Back in 1980, Dan Ackroyd penned and starred in the Blues Brothers, a film that became synonymous with comedy, music, and good times.

The Joliet Blues Band

It featured a plethora of blues and soul musicians, from Ray Charles and Aretha Franklin to Steve Cropper and Cab Calloway.

The good time rock and roll, soul and blues soundtrack was an important character, as we followed Jake and Elwood Blues from prison, to putting the band together and saving the orphanage they were bought up in.

The stage was packed with equipment as the 10-piece, led by singers Verity Smith, Ian Barton and Dave Ratty, played a host of songs aimed at getting the audience on the dance floor.

With a hard-working rhythm section, keyboards, guitar and full brass, the band had a very full sound, ranging as they did from instrumentals such as The Peter Gunn Theme, to the nimble jazz-inflected Minnie The Moocher, or the well-known Somebody to Love.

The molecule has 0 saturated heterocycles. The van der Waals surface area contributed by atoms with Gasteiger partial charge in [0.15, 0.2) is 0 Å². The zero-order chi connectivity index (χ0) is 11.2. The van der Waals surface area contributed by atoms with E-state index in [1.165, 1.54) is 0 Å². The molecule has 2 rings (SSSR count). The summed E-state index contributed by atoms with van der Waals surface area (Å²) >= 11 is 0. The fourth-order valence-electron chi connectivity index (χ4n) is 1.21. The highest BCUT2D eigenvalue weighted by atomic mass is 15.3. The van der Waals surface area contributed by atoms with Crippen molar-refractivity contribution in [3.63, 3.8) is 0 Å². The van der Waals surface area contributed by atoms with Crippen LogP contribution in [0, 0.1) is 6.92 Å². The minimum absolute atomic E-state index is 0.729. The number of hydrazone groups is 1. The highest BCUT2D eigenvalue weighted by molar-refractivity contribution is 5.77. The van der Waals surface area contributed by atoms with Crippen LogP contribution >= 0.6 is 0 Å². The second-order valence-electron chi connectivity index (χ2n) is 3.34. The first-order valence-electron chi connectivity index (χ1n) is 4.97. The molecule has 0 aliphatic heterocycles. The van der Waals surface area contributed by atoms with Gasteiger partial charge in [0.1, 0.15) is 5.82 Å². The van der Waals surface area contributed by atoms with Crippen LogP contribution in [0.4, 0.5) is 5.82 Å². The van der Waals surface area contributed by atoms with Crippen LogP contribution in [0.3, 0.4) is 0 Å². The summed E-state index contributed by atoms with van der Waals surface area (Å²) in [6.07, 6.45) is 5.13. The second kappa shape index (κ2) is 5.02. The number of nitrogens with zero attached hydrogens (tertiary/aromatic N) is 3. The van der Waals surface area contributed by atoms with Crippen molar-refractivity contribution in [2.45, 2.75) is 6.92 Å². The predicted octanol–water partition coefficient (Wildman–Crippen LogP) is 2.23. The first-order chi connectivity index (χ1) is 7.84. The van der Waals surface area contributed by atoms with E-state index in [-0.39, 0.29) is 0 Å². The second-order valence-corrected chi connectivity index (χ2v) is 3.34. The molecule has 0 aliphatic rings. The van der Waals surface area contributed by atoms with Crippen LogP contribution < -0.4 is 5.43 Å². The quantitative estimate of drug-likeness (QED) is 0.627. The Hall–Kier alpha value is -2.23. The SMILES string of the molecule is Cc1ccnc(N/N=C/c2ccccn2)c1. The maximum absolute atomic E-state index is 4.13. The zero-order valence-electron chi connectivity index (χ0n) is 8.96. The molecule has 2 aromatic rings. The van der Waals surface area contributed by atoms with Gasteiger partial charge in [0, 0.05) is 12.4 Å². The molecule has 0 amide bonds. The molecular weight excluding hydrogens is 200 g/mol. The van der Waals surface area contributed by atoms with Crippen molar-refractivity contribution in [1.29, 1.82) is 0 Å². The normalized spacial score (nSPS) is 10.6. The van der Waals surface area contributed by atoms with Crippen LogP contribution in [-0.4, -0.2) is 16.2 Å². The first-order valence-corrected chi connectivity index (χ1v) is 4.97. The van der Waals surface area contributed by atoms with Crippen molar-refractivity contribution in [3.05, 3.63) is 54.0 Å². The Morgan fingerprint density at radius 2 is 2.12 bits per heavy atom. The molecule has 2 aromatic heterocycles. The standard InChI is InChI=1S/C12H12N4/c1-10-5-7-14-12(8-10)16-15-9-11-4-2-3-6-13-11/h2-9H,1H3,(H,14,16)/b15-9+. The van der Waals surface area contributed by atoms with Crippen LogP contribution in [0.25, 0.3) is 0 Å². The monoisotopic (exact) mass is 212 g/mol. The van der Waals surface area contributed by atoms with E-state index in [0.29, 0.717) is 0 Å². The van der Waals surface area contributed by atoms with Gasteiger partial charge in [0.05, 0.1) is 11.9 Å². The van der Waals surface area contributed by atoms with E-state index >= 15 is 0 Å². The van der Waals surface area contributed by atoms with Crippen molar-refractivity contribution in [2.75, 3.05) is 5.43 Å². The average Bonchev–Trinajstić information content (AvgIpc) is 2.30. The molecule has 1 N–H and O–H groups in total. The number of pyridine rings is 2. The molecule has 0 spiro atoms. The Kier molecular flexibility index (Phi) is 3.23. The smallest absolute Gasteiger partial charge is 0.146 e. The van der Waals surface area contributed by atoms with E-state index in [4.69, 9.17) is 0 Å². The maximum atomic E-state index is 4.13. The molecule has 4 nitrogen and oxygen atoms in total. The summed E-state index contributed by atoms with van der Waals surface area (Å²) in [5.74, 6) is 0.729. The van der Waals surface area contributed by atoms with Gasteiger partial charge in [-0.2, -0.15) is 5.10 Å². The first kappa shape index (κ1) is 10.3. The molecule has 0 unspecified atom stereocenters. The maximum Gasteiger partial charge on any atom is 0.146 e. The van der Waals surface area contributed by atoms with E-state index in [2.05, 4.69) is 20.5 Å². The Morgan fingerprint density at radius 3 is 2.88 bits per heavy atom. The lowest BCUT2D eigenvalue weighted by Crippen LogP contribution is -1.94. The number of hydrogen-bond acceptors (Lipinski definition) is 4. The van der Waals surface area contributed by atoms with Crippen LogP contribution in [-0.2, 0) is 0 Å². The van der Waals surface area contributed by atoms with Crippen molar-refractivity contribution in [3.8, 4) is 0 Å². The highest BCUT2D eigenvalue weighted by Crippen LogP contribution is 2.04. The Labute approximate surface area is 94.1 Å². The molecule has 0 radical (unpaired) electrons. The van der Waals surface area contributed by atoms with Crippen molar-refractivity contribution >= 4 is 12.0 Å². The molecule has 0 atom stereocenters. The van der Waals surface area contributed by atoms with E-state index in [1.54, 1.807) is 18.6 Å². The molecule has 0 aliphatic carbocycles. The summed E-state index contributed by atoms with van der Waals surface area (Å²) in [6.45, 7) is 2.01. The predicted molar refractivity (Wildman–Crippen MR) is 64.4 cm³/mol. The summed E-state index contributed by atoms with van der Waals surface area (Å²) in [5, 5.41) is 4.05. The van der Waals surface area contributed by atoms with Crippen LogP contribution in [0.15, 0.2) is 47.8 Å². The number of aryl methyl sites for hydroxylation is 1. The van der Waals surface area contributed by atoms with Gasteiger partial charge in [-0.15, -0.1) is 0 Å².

Soul classics, such as 6345789 were well sung, whilst Verity Smith showed off her singing talents during Respect, as well as several other songs.

Although the concert was mainly about the Blues Brothers, there was a lot of talent on the stage, with most of the musicians given solos.

Rawhide and Stand by Your Man were also well delivered, while the second half of the concert saw many in the audience out of their seats and dancing to such songs as Gimme Some Lovin, She Caught the Katy, Rubber Biscuit, Sweet Home Chicago and the encore of Jailhouse Rock.